The public service should, by default, make its advice public in order to both allow the public to understand the thinking behind why certain decisions are made, or not made, and to provide the scrutiny required to ensure that the public service’s advice to parliament is comprehensive and complete.

It is possible to place systems in place to reduce the FOI burden, something that departments appear to have repeatedly preferred not to do, in favour of making it as hard as possible to identify and request information in order to discourage citizens from daring to question their public sector ‘betters’. Taking an open by default approach, and redesigning systems appropriately, would likely significantly reduce the cost and time currently spent on keeping information unnecessarily hidden.

We live in a time when it is no longer possible for an organisation to hold all the wisdom needed in decision-making. Between limits to the expertise available within an organisation, the lack of time available to busy staff to research emerging innovation ideas, staff at any large organisation will find it hard to provide a comprehensive view of a situation or the available options without external assistance.

With less scrutiny of public sector advice there’s an even lower chance than now (with current restrictions on scrutiny) that the public service will be able to effectively advise government comprehensively, leading inevitably to worse policy outcome.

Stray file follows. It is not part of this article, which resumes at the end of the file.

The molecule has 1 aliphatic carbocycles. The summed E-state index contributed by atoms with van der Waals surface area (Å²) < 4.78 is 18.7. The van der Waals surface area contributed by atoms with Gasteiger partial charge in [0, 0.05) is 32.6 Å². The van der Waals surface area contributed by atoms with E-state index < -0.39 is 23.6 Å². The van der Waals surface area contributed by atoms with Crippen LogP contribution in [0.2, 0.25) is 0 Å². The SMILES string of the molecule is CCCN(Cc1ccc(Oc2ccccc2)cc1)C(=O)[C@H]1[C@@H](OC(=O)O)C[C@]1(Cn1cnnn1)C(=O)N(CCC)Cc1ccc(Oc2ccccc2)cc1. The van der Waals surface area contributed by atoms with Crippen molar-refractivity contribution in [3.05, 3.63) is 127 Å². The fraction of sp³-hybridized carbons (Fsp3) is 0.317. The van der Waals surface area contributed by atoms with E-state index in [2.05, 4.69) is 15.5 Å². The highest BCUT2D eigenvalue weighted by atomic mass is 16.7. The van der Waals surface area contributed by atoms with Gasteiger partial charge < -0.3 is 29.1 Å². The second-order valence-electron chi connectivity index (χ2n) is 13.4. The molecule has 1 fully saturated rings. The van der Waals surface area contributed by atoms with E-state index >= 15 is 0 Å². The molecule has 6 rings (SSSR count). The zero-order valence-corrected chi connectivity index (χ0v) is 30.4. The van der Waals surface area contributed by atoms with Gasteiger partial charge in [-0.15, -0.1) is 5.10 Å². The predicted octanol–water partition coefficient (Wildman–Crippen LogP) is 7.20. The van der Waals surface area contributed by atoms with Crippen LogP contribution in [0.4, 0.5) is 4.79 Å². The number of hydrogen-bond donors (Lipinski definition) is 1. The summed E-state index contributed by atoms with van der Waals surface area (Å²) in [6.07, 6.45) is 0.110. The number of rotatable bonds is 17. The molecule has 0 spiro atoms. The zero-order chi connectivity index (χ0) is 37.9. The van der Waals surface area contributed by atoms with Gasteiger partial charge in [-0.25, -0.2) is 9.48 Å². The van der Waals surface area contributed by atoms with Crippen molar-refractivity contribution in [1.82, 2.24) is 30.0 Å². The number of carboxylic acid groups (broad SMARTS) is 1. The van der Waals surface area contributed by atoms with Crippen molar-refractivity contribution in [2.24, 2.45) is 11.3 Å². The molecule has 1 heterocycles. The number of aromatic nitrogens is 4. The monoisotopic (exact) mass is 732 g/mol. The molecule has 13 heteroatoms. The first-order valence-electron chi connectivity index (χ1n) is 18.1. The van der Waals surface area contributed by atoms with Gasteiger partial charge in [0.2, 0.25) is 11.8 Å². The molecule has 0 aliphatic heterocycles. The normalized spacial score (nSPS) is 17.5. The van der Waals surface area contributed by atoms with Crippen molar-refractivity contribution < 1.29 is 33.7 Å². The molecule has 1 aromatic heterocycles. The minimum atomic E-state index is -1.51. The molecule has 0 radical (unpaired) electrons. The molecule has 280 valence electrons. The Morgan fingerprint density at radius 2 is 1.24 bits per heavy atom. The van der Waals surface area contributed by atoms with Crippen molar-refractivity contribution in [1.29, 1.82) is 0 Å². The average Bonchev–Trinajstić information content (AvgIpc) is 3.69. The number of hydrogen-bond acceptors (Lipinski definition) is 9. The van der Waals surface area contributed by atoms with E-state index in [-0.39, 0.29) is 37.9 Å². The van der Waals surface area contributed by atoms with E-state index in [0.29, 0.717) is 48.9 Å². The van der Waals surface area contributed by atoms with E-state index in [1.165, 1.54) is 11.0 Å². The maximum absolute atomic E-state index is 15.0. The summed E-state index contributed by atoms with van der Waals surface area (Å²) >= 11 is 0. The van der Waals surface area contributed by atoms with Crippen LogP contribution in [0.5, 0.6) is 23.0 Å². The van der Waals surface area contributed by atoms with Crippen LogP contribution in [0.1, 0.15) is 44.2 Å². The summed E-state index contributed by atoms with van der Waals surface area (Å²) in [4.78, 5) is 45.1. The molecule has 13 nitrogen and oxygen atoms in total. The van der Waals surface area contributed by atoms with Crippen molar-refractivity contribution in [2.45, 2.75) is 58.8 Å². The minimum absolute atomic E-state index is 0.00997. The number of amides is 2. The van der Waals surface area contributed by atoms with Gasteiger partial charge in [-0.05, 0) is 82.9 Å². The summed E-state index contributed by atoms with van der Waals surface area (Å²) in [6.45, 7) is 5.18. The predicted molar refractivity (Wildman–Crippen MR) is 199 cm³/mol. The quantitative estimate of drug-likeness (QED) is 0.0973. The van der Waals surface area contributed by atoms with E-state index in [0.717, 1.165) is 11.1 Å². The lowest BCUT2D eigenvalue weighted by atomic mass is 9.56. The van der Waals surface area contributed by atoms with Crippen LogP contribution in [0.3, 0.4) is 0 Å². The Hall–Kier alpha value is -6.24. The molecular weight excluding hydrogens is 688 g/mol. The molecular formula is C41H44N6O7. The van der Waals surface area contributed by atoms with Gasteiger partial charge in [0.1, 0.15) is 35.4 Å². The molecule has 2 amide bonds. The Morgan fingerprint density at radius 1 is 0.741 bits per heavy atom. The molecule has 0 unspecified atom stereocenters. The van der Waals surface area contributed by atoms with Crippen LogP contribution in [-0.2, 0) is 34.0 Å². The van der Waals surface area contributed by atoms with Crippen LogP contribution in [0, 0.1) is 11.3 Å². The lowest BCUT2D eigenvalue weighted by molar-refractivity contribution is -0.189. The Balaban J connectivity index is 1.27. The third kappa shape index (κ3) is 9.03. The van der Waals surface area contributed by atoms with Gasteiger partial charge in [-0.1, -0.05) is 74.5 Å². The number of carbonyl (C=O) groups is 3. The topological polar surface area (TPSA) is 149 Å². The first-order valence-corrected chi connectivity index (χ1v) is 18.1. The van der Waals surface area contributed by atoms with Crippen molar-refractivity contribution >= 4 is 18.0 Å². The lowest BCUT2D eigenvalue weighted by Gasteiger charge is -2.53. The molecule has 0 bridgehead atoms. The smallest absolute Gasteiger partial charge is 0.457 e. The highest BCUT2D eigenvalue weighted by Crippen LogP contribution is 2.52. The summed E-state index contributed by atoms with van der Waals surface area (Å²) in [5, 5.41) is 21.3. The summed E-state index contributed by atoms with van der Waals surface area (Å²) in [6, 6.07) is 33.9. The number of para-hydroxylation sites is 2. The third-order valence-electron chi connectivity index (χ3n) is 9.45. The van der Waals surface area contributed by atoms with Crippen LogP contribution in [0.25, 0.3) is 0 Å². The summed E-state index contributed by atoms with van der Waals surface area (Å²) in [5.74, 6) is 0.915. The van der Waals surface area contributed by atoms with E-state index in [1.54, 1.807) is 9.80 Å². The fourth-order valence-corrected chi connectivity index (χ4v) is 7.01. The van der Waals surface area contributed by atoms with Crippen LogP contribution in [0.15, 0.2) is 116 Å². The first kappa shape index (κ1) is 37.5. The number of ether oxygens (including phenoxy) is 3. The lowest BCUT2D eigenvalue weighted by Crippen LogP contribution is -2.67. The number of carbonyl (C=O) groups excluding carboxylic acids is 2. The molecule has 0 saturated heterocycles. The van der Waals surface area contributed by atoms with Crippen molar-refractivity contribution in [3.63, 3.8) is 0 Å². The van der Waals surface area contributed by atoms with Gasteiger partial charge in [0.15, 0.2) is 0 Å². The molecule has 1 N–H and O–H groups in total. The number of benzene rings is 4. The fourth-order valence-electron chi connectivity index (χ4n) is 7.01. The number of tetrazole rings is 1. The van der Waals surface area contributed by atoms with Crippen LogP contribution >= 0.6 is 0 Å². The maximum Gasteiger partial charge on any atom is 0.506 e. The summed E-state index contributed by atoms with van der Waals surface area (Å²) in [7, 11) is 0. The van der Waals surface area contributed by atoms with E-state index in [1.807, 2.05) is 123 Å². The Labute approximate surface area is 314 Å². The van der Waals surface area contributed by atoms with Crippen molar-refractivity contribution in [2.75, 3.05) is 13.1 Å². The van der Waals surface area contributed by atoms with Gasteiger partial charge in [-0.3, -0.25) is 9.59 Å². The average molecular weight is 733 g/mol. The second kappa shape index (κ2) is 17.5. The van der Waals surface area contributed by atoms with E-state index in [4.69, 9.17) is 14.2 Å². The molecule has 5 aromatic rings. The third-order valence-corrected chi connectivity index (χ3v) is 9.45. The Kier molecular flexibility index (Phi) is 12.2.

This is particularly the case when innovative solutions or on-the-ground insights are required.

Nor should frank and fearless advice be career limiting when made public, or for that matter when delivered privately. Shooting the messenger is a human trait and with limited public scrutiny it can be easier for politicians or senior public servants to punish public servants who, in being frank and fearless, step beyond what is considered within an agency or portfolio as ‘acceptable options’.

Concealing decision-making processes in the shadows can easily lead to good and well-evidenced options being buried by ideologues or those who feel these options may not support their public sector empire building.

Of course more openly providing frank and fearless advice can – and will – lead to greater public and media scrutiny. There will be more brickbats than bouquets and the public service will need resilient as it shifts its culture from a fear of embarrassment to embracing public debates that enrich government decision processes.

Given the comments by Secretaries and the leadership of the APSC, such a shift to a bias to open will require a reversal of their attitudes and the culture prevalent at that level.

This culture, a remnant of these individuals’ journeys through the public service over the last twenty to forty years, may have served Australia in the past, but has now become detrimental to an effective future for the Australian Public Service and for Australia as a nation.

It will do Australia no good to have the current crop of Secretaries appoint and promote public servants sharing their views. This will only perpetuate the cultural belief that frank and fearless advice can only be provided in the dark, hidden from the citizens on whose behalf it is being made.

So it appears that for Australia to make a clean break from the ‘protect and coddle public servants’ perspective, to embrace whole-of-society governance, where decisions are made in sunlight, significant guidance and culture change counselling is required for the leadership of Australia's public service.